1918: UKPA President Michael Joyce survives torpedo Attack: Harry Hignett

Joyce RMS_Leinster

Retired Manchester pilot and author of both the original 1984 centenary UKPA history and the updated edition published earlier this year came across this account of the survival of a torpedo attack in 1918 by past President of the UKPA, Michael Joyce. Michael Joyce, who was UKPA president from 1910 to 1923, was on his way to London on board the Irish Sea ferry SS Leinster, to go to the Admiralty with a deputation of river pilots when it was torpedoed and sunk shortly after departing from Dun Laoghaire. The following account is edited from an interview with Michael which was published in The Freeman’s Journal of 11 October 1918.                      

“I was a passenger on the SS Leinster on 10th October 1918, and we left Dun Laoghaire at 0900. At around 1000 we were about seven miles east of the Kish lightship when, without any warning, there was a terrific crash that shook the ship from stem to stern. I knew at once that the ship had been struck by a torpedo and therefore as a nautical man I thought it my duty to give a hand at the lowering of the boats. Looking forward, I saw the deck on the forepart of the ship all torn up and the vessel was sinking by the head. I made my way to the boat deck and saw a number of stewards launching the port lifeboat and I assisted in the lowering of this boat. There was some difficulty in getting the ladies into it and one woman, who had apparently lost her nerve had to be forced into the boat while it was being lowered. I got in and took her bodily into the boat. While it was being lowered another torpedo struck the ship on the starboard side where other lifeboats were being prepared for launching.

The lifeboat, which I assisted in lowering, got clear of the ship after a struggle and the stewards manned the oars while I steered the boat with an oar, because no rudder had been shipped. At this time it was blowing fresh from the south-west and the sea was very rough and breaking, but our crew kept the boat’s head up to the sea with their oars, and with the assistance of a sea anchor, which was got out. Although we shipped a good share of water from breaking seas we were always able to bale it out and keep the boat clear.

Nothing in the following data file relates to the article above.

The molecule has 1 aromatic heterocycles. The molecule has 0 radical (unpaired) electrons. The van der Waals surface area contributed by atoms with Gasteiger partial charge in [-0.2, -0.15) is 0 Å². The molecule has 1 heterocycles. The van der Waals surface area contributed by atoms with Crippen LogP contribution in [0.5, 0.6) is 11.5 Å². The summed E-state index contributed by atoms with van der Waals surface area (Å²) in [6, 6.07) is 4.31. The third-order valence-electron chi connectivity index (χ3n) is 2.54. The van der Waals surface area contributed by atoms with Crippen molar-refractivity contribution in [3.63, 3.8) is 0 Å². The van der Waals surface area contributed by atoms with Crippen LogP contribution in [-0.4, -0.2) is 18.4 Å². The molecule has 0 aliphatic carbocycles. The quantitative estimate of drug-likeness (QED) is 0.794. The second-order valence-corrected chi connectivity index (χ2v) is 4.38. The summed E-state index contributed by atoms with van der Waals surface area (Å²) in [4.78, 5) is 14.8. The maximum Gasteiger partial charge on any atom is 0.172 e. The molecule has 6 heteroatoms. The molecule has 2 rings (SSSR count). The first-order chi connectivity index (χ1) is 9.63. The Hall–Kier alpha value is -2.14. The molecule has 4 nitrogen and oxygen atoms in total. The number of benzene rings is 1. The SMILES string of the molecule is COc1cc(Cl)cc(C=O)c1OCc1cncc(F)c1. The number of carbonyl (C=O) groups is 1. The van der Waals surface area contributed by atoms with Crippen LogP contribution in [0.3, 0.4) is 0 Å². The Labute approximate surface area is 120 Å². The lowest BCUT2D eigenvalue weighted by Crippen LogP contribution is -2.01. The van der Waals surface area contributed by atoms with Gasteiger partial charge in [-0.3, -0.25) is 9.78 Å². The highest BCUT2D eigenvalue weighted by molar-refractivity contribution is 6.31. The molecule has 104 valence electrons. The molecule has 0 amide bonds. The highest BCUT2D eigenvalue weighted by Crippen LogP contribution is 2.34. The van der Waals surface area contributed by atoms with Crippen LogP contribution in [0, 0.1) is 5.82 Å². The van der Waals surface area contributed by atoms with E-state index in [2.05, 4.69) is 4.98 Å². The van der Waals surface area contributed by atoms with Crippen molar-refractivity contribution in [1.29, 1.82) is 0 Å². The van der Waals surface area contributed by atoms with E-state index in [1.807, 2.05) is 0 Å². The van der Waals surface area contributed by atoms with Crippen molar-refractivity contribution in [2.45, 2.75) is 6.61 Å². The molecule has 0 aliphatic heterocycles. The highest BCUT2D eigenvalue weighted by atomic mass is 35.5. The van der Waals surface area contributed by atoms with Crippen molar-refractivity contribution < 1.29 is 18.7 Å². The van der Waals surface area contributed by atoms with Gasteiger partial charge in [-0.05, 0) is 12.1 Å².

A wireless message had been sent when the first torpedo struck, and we therefore knew that help would be forthcoming. There were many people in the water, some of them quite close to us, but we found it impossible to get them aboard and it was heart-breaking to be in such a helpless position. We then saw a life raft drifting towards us with two men and a woman clinging to it who we managed to pick up. We then had about forty people in the boat. After about two hours a small gunboat, called Lively came bearing down on us. We informed the Captain that we were capable of taking care of ourselves while he proceeded to pick up as many other survivors as he could find. After some time he came back and got all our people safely on board. I subsequently learned that there were 109 rescued by Lively which proceeded to Dun Laoghaire. I escaped so well that, with the exception of small bruises and cuts to my legs and arms, I was able to slip ashore quietly and get a couple of wires away to my wife and friends at home to let them know that I was safe. The passengers and crew of the Leinster that day numbered 771 people of whom only 270 survived”. 

Michael Joyce

Michael Joyce was born on 4th September 1851 and at the age of 14 went to sea on the barque Red Gauntlet. Though he only spent five years at sea, they were very eventful years. He was shipwrecked four times, each time losing all he possessed. In November 1869 he was on board the Herald when about 150 miles west of the Bay of Biscay it ran into a hurricane and began to take on water. An Italian barque sank within sight of the Herald and her crew were drowned. Eventually a French brig saved Joyce and the other survivors from the Herald. He had another narrow escape from death while serving on a sailing ship, which capsized during a gale in the Atlantic. For five days Joyce and other surviving crew-members clung to the waterlogged ship, until picked up by a passing vessel. He was then twice shipwrecked in the North Sea! On the first occasion his ship was blown ashore by a storm and then on another voyage his vessel went aground due to the removal of all buoys and light-ships during the Franco-Prussian War.  Possibly due to these unfortunate experiences, Joyce returned to Limerick in the early 1870s and began an apprenticeship as a river pilot. Following examination by the Pilot Committee of Limerick Harbour Commissioners on 8 March 1878, he was granted a pilot’s licence. In 1900 he was also elected M.P. for Limerick. A member of Limerick Harbour Board and its Pilotage Committee, he became active in the United Kingdom Pilots’ Association and was subsequently elected President of the Association, holding that post from 1910 until 1923. He died on 9th January 1941.

One Response to “1918: UKPA President Michael Joyce survives torpedo Attack: Harry Hignett”

February 1st, 2017 at 22:31

He was my great great grandfather.

I would give anything to have met him. He sounds like an amazing man.


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